Journal of Abnormal Child Psychology

, Volume 47, Issue 5, pp 907–920 | Cite as

Infants at Risk for Autism Spectrum Disorder: Frequency, Quality, and Variety of Joint Attention Behaviors

  • Martina FranchiniEmail author
  • T. Hamodat
  • V. L. Armstrong
  • L.-A. R. Sacrey
  • J. Brian
  • S. E. Bryson
  • N. Garon
  • W. Roberts
  • L. Zwaigenbaum
  • I. M. Smith


Initiation of joint attention is a critical developmental function related to further social communicative development in infancy. Joint attention appears to be impaired very early in life for children with autism spectrum disorder (ASD), well before a formal diagnosis is established. To observe the early development of joint attention, we prospectively followed infant siblings at high risk for ASD (HR) and low-risk (LR) infants. Initiations of joint attention behaviors were coded with respect to frequency, quality, and variety from videos taken during the administration of the Autism Observation Schedule for Infants. Participants were further stratified based on the presence of ASD (n = 17) or language delay (n = 19) at 3 years of age. Our results revealed that initiations of joint attention are impaired from 12 months of age in both children with ASD and those with language delay, especially for use of gestures (i.e., showing and pointing). At 18 months, fewer initiations of joint attention in all three dimensions distinguished infants with ASD, compared to infants with language delay and HR and LR infants without a diagnosis. Beyond the definition of initiation of joint attention as an early sign for ASD, clinical implications of these results concern the importance of intervening on frequency, quality, and variety of joint attention as early as possible in infants at heightened risk for ASD.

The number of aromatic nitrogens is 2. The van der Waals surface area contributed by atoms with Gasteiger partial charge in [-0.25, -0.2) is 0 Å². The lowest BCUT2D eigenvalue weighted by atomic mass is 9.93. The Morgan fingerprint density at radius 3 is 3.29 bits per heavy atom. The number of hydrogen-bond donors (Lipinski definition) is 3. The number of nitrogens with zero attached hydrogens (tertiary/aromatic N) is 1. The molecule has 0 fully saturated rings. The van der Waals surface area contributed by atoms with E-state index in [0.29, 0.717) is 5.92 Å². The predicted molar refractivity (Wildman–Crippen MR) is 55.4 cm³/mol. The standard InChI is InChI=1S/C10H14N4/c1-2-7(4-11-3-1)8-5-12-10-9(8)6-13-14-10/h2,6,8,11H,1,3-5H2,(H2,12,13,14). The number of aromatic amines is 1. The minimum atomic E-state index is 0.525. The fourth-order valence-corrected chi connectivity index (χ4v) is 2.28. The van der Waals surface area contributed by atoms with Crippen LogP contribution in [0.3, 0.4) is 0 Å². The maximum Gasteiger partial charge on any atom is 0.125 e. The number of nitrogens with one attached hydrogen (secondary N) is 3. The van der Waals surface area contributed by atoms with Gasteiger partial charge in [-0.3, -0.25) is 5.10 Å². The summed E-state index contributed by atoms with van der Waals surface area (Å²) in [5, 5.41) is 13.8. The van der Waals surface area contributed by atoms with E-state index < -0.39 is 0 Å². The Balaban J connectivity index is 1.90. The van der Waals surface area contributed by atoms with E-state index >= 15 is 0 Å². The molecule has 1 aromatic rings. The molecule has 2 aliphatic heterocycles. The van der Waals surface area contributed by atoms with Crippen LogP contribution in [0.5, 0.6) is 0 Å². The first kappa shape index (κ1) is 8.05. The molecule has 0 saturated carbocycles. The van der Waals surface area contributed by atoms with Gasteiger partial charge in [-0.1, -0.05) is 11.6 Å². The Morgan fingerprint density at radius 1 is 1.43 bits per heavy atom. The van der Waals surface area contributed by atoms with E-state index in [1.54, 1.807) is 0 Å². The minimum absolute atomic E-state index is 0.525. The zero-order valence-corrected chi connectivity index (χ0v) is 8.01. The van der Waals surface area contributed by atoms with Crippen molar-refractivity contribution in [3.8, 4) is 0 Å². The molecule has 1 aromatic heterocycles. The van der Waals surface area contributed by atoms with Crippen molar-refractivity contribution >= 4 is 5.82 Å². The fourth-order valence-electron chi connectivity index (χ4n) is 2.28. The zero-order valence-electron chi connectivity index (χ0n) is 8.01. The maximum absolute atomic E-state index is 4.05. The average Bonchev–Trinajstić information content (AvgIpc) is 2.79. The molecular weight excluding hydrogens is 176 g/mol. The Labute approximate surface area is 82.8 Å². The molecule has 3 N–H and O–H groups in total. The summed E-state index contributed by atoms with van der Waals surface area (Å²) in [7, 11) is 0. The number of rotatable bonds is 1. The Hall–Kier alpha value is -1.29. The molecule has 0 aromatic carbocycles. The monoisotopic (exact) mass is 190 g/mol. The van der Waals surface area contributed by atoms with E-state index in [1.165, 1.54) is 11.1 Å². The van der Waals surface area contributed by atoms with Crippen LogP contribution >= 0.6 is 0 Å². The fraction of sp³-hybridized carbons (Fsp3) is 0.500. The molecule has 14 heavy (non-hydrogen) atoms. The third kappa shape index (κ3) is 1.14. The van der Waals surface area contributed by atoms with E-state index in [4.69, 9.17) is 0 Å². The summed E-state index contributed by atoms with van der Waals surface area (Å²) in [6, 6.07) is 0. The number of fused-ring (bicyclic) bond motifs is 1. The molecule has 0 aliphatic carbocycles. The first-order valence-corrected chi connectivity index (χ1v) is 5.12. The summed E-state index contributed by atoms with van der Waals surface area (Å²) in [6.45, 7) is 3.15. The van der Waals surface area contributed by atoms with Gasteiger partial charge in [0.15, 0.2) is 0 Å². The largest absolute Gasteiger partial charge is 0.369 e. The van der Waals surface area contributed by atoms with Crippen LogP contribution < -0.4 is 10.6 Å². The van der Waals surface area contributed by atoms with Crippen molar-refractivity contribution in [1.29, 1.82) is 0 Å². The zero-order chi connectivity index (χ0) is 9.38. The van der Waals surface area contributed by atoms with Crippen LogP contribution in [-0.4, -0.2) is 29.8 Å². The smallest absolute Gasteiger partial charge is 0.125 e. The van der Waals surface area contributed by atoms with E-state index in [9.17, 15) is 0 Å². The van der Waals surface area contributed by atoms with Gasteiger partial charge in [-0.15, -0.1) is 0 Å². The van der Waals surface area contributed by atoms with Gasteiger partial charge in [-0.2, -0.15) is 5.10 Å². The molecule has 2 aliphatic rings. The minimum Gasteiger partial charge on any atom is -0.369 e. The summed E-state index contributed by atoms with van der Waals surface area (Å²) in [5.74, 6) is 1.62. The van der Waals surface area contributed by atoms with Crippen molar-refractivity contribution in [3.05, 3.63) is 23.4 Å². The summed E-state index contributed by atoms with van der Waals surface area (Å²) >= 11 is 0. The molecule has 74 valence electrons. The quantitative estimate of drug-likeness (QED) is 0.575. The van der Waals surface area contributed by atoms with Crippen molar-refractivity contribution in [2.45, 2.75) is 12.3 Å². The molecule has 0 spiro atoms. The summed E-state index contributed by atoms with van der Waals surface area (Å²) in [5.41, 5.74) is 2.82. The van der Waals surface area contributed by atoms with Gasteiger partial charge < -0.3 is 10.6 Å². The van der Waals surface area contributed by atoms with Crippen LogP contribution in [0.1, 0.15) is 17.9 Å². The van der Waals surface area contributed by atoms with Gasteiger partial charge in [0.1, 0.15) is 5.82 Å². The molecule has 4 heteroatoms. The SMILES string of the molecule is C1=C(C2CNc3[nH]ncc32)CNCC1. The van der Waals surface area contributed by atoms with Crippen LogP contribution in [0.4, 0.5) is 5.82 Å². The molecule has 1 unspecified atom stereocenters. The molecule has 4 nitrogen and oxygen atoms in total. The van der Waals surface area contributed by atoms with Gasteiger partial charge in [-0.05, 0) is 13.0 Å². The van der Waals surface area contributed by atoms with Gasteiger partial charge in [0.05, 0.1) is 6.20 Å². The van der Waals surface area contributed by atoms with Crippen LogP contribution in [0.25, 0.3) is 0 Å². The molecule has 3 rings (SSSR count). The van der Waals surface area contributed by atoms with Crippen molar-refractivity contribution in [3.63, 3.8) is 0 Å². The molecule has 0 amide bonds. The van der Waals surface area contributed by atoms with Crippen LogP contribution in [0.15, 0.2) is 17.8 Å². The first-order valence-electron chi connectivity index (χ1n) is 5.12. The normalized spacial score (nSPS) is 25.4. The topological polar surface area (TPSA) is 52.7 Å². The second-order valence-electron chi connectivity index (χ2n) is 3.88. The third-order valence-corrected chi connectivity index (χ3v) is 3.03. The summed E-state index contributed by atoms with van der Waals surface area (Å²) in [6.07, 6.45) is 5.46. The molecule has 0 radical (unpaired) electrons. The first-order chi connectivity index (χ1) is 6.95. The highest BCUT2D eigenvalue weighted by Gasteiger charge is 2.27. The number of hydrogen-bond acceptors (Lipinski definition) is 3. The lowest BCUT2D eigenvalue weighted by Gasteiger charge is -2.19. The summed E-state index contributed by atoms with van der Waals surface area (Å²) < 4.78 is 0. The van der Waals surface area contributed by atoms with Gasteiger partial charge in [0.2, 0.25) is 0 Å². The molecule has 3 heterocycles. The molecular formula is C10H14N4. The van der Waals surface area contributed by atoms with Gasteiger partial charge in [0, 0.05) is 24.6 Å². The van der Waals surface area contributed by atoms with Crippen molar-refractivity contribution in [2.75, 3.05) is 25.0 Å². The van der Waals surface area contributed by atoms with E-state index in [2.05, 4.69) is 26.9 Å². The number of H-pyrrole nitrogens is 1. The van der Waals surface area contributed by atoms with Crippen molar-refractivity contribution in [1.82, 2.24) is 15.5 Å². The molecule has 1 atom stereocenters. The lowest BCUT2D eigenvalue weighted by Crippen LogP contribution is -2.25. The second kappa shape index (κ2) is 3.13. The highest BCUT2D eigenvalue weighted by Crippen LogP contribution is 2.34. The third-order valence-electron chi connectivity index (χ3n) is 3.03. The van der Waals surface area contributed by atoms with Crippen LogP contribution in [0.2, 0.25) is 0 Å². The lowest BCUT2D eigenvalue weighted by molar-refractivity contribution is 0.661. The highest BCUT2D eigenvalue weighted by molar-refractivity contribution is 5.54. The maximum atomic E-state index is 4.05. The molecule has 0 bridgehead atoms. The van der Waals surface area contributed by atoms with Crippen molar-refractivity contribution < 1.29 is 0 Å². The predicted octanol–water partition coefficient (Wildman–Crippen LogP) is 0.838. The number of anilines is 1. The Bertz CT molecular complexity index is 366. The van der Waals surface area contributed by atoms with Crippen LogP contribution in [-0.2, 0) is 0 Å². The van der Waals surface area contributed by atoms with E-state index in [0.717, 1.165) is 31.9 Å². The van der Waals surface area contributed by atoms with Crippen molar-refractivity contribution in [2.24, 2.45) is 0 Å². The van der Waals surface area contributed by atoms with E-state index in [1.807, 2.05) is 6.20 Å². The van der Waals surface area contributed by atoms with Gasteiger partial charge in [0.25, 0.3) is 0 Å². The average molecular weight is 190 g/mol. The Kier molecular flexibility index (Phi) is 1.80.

Autism spectrum disorder High-risk infants Joint attention Prospective Longitudinal 



The authors would like to thank all the families who kindly volunteered to participate as well as everyone involved in data collection. This work was supported by the Canadian Institutes of Health Research [grant number MOP102655], and Autism Speaks Canada [grant number ASCanada-2010-01]. MF was supported by an individual grant from the Swiss National Science Foundation (grant number P2GEP1_171686). SEB and IMS were supported by the Joan and Jack Craig Chair in Autism Research. The authors declare no conflicts of interest. LZ was supported by the Stollery Childrens Hospital Foundation Chair in Autism.

Compliance with Ethical Standards

Conflict of Interest

The authors declare no conflicts of interest.

Ethical Approval

Research Ethics Boards approved the study protocol at each site.

Informed Consent

Participants’ parents gave their informed consent.


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Copyright information

© Springer Science+Business Media, LLC, part of Springer Nature 2018

Authors and Affiliations

  • Martina Franchini
    • 1
    • 2
    Email author
  • T. Hamodat
    • 3
  • V. L. Armstrong
    • 1
  • L.-A. R. Sacrey
    • 4
  • J. Brian
    • 5
    • 6
  • S. E. Bryson
    • 1
    • 2
  • N. Garon
    • 7
  • W. Roberts
    • 8
  • L. Zwaigenbaum
    • 4
  • I. M. Smith
    • 1
    • 2
    • 3
  1. 1.Autism Research Centre, IWK Health CentreHalifaxCanada
  2. 2.Department of PediatricsDalhousie UniversityHalifaxCanada
  3. 3.Department of Psychology & NeuroscienceDalhousie UniversityHalifaxCanada
  4. 4.Department of PediatricsUniversity of AlbertaEdmontonCanada
  5. 5.Bloorview Research InstituteTorontoCanada
  6. 6.Department of PediatricsUniversity of TorontoTorontoCanada
  7. 7.Department of PsychologyMount Allison UniversitySackvilleCanada
  8. 8.Integrated Services for Autism and Neurodevelopmental DisordersTorontoCanada

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